Mr Corbyn’s anti-establishment politics appear to have played a strong part in his appeal – he’s managed to show that he’s opposed to “business as usual”, and therefore to the status quo and political class.
This is one of the main lessons from the election result according to the NBR’s Rob Hosking: “voters, increasingly, are reacting against politicians who are inclined to patronise them. That is a big lesson for New Zealand's upcoming general election. The more broad, general lesson, is less that ‘populism’, however, defined, is on the rise, but more that people in democracies are in an obstreperous mood and feel like giving the political establishment a good kick in the Niagara's” – see: Voters punish patronising politicians – and they will do it here too (paywalled).
Mr Hosking also sums up what he believes might be the impact of the British election result here in New Zealand: “It will embolden New Zealand’s Left, both in and outside the Labour Party, there is no doubt about that. And – hopefully – it will provide a much-needed bucket of cold water on what appeared to be a growing complacency in the governing National Party.”
Problem #3: Mr Corbyn’s success highlights NZ Labour being centrist
The main local impact of the success of Mr Corbyn’s Labour Party, might be simply to highlight how very moderate New Zealand Labour is.
Blogger Martyn Bradbury celebrated the Corbyn result, and contrasted it with the fact that the local left parties had signed a very conservative fiscal responsibility pact: “When you consider the spineless ‘we won’t spook the bosses of neoliberal capitalism’ surrender note Grant Robertson and James Shaw signed in order to look respectable to our Corporate Overlords, our political left is a million miles from Corbyn’s policy dynamism and popularity. The warmed up cold grey gruel of Green and Labour policy in NZ compared to the 7 course Dégustation offered voters by Corbyn is obvious enough to force Labour and the Greens in NZ to buck up their ideas and actually start providing some radical policy rather than the safe crap they’ve been safely trying to bait us with so far” – see: UK Election – winners and losers.
Similarly, Steven Cowan suggests the British and New Zealand Labour parties are entirely different in approach: “while Jeremy Corbyn was able to attract British folk back to the polling booths because Labour offered a clear and unequivocal progressive alternative, Andrew Little is offering nothing more than the same market -driven policies Labour has always campaigned on. We're not talking change, we're talking business as usual” – see: The change you have when you are not having change.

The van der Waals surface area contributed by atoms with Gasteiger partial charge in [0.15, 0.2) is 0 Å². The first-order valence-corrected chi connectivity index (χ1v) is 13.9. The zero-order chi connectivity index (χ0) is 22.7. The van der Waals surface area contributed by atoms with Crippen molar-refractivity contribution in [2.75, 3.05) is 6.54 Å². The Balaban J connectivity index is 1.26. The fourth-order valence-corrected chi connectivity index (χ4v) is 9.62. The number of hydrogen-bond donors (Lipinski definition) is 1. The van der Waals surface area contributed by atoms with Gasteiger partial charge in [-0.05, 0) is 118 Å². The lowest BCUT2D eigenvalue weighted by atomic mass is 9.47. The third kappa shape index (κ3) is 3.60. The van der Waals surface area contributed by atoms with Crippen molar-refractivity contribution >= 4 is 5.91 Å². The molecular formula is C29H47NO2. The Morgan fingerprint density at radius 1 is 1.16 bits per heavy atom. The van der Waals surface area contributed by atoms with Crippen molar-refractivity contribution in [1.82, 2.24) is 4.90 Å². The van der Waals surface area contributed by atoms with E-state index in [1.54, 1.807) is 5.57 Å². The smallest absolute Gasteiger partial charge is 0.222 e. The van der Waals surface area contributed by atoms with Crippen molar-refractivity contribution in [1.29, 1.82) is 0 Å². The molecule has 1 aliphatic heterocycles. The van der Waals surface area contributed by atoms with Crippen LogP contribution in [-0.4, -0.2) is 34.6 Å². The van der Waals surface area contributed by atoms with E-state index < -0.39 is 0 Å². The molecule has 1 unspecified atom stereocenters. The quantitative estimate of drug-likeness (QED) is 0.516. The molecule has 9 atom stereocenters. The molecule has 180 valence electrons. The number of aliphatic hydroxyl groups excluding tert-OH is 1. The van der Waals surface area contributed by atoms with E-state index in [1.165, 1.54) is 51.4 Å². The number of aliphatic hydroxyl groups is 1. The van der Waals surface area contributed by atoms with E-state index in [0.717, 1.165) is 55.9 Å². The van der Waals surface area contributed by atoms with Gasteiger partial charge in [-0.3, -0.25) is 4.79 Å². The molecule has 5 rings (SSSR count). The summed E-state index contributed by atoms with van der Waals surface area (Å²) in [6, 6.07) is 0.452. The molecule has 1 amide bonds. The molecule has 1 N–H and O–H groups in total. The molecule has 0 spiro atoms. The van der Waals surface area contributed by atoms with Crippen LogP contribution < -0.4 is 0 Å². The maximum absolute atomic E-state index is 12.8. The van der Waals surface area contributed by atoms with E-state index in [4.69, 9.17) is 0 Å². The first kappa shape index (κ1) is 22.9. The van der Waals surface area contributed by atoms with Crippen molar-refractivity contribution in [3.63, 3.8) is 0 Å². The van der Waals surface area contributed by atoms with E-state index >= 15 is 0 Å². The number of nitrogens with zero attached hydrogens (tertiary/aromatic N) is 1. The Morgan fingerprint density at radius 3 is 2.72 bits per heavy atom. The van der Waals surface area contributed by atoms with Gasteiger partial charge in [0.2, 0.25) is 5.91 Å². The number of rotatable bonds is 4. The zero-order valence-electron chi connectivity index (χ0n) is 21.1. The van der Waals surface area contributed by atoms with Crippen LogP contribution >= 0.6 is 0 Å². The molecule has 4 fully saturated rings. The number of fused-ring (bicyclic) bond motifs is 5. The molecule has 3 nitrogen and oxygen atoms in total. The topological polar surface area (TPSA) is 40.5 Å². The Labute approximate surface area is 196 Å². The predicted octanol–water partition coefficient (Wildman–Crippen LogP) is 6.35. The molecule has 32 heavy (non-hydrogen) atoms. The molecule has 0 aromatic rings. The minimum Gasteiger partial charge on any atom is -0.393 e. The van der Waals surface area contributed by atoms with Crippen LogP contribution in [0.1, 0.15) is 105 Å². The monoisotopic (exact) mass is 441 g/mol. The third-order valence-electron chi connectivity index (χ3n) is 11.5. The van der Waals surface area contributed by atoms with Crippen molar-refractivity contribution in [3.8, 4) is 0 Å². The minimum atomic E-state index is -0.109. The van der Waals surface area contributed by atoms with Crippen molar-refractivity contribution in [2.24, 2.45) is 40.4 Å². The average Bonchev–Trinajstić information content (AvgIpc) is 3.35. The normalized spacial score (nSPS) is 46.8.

Mr Cowan also took issue with Grant Robertson’s tweet claiming that it’s “worth noting UK Labour top 10 policies very similar to ours”. He responds: “This was a surprising claim from someone who had previously rejected Corbyn' s policies. But since Labour has yet to produce an election manifesto, Robertson could claim whatever he liked. But don't expect Labour to be campaigning on policies that reject austerity, that call for the nationalisation of the power companies, the creation of a state investment bank and a substantial increase in benefit levels, as well as the axing of benefit sanctions. These were just a handful of the policies that Corbyn and Labour campaigned on.”
Of course, Andrew Little’s strategists have been very upfront about their desire to keep Labour in the centre of the political spectrum. Labour’s chief strategist, Rob Salmond, has blogged about this in the past, suggesting Mr Corbyn’s approach is an unpopular “hard left” one, and that elections are still won in the centre – see: In defence of the centre.
Problem #4: Mr Corbyn’s success highlights NZ Labour’s failure to engage
Mr Corbyn’s relative success in the UK is partly organisational – the party sought to broaden out beyond its parliamentary offices, engage more meaningfully with voters, and involve their members more in the party. It’s not apparent that similar approaches are occurring with the New Zealand Labour Party.
Leftwing columnist Gordon Campbell says that Mr Corbyn’s relative success with getting young and alienated public to vote, highlights the inability of Labour here to mobilise the missing million: “Corbyn and his Labour team ran an inspirational campaign that did in seven weeks what the New Zealand Labour Party has talked about doing since 2011, but never remotely looked like accomplishing. Corbyn inspired the young and drew back into the fold communities that had previously deserted Labour and were hitherto divorced from the entire political process. Corbyn offered – and crucially, he embodied – a clear and inclusive alternative policy programme” – see: On the lessons from Corbyn’s campaign.